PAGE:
Take care of yourself
Feeling anxious, stressed or sad? You are not alone. Here are a number of wellness resources to help you stay physically and mentally healthy. Feel free to send us your ideas and links for additional opportunities.
- Warriors Strong Together offers free mental health intervention to all WSU students, faculty and staff struggling with pandemic-related stressors — the call center is open seven days a week from 7 a.m.-7 p.m. at 313-577-1596.
- Bookmark the WSU Mental Health Day page, which offers resources to rely on well beyond the Oct. 30 event.
- Two fantastic downloads from our resident University Counselor Patricia Dixon: Supporting mental health during COVID-19 and a stress management tip sheet from the Institute for Disaster Mental Health.
- Wayne State's Counseling and Psychological Services (CAPS) offers telemental health services using Microsoft Teams. To work remotely with a CAPS counselor, download the Teams app to your computer or smartphone, then call 313-577-3398 for an initial consultation between 9 a.m. and 3 p.m. Monday through Friday.
- The WSU Employee Assistance Program offers free and confidential counseling, education and referral services. Get started by calling 800-448-8326 anytime.
- Students: WSU Applebaum is here for you with a strong circle of support.
- Check out OT resources for community members, organizations and practitioners created by students in our Occupational Therapy program.
- There are plenty of resources available for older adults and their caregivers — start with the National Council on Aging.
- WSU School of Social Work faculty members Suzanne Brown and Caitlin Brown offer an in-depth look at managing anxiety during the COVID-19 outbreak.
- Five tips for managing pandemic stress during cold-weather months.
- The Headspace meditation app is offering health professionals free access to Headspace Plus through 2020. Redeem your subscription using your National Provider Identifier and email address.
- Join the millions of people who have found peace of mind through InsightTimer. This app offers a massive library of guided meditations for relaxation and stress reduction — and it's free to everyone, from beginners to veteran meditators.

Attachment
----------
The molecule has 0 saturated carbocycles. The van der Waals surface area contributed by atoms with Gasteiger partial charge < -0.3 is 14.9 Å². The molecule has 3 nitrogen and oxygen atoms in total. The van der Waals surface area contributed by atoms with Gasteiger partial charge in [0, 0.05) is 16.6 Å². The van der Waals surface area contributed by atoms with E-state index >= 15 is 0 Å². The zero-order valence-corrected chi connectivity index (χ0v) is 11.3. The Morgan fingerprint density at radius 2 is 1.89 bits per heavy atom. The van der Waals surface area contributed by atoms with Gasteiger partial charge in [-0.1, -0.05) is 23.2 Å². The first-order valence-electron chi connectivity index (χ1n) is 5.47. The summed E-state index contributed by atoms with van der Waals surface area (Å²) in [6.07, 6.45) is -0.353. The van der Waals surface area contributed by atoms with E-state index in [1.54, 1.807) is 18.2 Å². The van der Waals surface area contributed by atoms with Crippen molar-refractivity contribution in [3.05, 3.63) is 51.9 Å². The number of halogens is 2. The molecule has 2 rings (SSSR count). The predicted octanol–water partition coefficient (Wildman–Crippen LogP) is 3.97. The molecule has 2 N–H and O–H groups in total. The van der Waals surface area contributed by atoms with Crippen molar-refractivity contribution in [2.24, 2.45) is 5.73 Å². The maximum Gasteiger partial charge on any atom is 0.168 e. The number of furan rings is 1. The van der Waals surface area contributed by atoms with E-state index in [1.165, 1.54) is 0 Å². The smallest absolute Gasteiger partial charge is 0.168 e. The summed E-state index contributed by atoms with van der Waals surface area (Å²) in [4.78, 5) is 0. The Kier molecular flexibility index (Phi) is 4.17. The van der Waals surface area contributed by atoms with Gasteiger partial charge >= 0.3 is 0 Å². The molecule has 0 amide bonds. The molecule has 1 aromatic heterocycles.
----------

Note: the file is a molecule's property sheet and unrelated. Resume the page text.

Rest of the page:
- Take a look at what WSU Assistant Professor of Psychiatry Arash Javanbakht has to say about coping by way of complaining.
- Inside Higher Ed offers faculty-specific advice for staying calm and maintaining a sense of routine during these turbulent times.
- The National Suicide Prevention Lifeline provides free and confidential support 24/7. If you are in distress or know somebody who needs help, call 800-273-8255 or text the word TALK to 741741.
Physical Therapy Professor Joseph Roche sings "Bridge Over Troubled Water."
- You don't need gym equipment to work up a powerful sweat. Peloton offers a 30-day free trial, with workouts ranging from cycling and running (if you do happen to have a stationary bike or treadmill at home) to yoga, strength and guided outdoor runs.
- The popular Blogilates site offers a range of targeted body-sculpting videos and is promoting a 14-day quarantine workout plan.
- Huron-Clinton Metroparks are open and offering unlimited fresh air. Before you leave the house, download scavenger hunts that can be completed from your car or the trail — there are plenty of activities to do from home on that page as well.
- Your mind, body and spirit will benefit when you take a break to flow through easy-to-learn poses with Pharmacy Education Specialist Karen Gessler. Choose from a 13-minute beginner's guide to yoga, a 20-minute flow that connects breath to movement. or an 8-minute spinal stretch routine.
- Even though the Mort Harris Recreation and Fitness Center is now open for in-person exercise, it continues to offer a varied lineup of active-at-home guided workouts — the Warrior way! — on YouTube and Zoom.
Work from home (and stay sane)